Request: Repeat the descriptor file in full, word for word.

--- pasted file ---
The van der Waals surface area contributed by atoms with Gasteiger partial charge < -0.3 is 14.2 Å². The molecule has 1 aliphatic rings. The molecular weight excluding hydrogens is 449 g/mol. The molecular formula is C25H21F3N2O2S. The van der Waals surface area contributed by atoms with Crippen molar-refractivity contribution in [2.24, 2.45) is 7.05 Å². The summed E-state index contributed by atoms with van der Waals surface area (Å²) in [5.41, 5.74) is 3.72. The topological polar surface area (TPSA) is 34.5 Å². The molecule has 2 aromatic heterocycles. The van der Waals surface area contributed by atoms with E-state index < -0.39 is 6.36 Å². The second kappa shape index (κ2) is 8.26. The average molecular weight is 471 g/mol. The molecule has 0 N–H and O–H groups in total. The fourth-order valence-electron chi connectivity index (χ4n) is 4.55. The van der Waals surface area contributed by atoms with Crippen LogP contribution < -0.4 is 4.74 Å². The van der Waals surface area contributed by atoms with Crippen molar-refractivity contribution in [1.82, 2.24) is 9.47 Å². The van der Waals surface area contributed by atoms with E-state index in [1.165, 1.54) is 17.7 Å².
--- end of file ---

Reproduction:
The van der Waals surface area contributed by atoms with Gasteiger partial charge < -0.3 is 14.2 Å². The molecule has 1 aliphatic rings. The molecular weight excluding hydrogens is 449 g/mol. The molecular formula is C25H21F3N2O2S. The van der Waals surface area contributed by atoms with Crippen molar-refractivity contribution in [2.24, 2.45) is 7.05 Å². The summed E-state index contributed by atoms with van der Waals surface area (Å²) in [5.41, 5.74) is 3.72. The topological polar surface area (TPSA) is 34.5 Å². The molecule has 2 aromatic heterocycles. The van der Waals surface area contributed by atoms with E-state index < -0.39 is 6.36 Å². The second kappa shape index (κ2) is 8.26. The average molecular weight is 471 g/mol. The molecule has 0 N–H and O–H groups in total. The fourth-order valence-electron chi connectivity index (χ4n) is 4.55. The van der Waals surface area contributed by atoms with Crippen LogP contribution < -0.4 is 4.74 Å². The van der Waals surface area contributed by atoms with Crippen molar-refractivity contribution in [1.82, 2.24) is 9.47 Å². The van der Waals surface area contributed by atoms with E-state index in [1.165, 1.54) is 17.7 Å².